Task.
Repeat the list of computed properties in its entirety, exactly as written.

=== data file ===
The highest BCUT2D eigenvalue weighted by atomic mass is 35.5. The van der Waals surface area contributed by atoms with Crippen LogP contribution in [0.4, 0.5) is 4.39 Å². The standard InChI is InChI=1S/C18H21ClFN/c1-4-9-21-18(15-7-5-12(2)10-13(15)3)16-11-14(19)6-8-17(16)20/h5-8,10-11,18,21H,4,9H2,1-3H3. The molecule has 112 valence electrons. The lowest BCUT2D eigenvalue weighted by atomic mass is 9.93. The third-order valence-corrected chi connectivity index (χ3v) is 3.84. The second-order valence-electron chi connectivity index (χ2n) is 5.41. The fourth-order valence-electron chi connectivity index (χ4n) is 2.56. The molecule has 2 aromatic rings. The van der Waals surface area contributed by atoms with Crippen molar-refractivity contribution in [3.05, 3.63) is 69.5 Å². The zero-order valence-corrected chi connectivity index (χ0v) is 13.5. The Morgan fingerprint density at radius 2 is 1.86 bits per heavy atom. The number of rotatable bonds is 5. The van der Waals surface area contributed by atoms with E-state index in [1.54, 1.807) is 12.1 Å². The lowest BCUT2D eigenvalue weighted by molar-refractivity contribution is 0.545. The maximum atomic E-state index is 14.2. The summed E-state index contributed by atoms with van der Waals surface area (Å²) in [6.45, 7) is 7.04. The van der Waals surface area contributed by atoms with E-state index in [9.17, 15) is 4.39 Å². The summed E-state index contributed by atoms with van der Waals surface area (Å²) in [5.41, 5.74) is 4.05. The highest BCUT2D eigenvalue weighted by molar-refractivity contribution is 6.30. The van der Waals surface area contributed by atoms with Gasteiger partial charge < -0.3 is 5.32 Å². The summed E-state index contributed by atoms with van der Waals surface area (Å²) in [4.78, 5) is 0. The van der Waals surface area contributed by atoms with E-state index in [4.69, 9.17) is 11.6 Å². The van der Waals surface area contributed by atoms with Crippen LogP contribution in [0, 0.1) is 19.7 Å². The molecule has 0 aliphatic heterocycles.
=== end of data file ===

The highest BCUT2D eigenvalue weighted by atomic mass is 35.5. The van der Waals surface area contributed by atoms with Crippen LogP contribution in [0.4, 0.5) is 4.39 Å². The standard InChI is InChI=1S/C18H21ClFN/c1-4-9-21-18(15-7-5-12(2)10-13(15)3)16-11-14(19)6-8-17(16)20/h5-8,10-11,18,21H,4,9H2,1-3H3. The molecule has 112 valence electrons. The lowest BCUT2D eigenvalue weighted by atomic mass is 9.93. The third-order valence-corrected chi connectivity index (χ3v) is 3.84. The second-order valence-electron chi connectivity index (χ2n) is 5.41. The fourth-order valence-electron chi connectivity index (χ4n) is 2.56. The molecule has 2 aromatic rings. The van der Waals surface area contributed by atoms with Crippen molar-refractivity contribution in [3.05, 3.63) is 69.5 Å². The zero-order valence-corrected chi connectivity index (χ0v) is 13.5. The Morgan fingerprint density at radius 2 is 1.86 bits per heavy atom. The number of rotatable bonds is 5. The van der Waals surface area contributed by atoms with E-state index in [1.54, 1.807) is 12.1 Å². The lowest BCUT2D eigenvalue weighted by molar-refractivity contribution is 0.545. The maximum atomic E-state index is 14.2. The summed E-state index contributed by atoms with van der Waals surface area (Å²) in [6.45, 7) is 7.04. The van der Waals surface area contributed by atoms with E-state index in [9.17, 15) is 4.39 Å². The summed E-state index contributed by atoms with van der Waals surface area (Å²) in [5.41, 5.74) is 4.05. The highest BCUT2D eigenvalue weighted by molar-refractivity contribution is 6.30. The van der Waals surface area contributed by atoms with Gasteiger partial charge < -0.3 is 5.32 Å². The summed E-state index contributed by atoms with van der Waals surface area (Å²) in [4.78, 5) is 0. The van der Waals surface area contributed by atoms with E-state index in [4.69, 9.17) is 11.6 Å². The van der Waals surface area contributed by atoms with Crippen LogP contribution in [0, 0.1) is 19.7 Å². The molecule has 0 aliphatic heterocycles.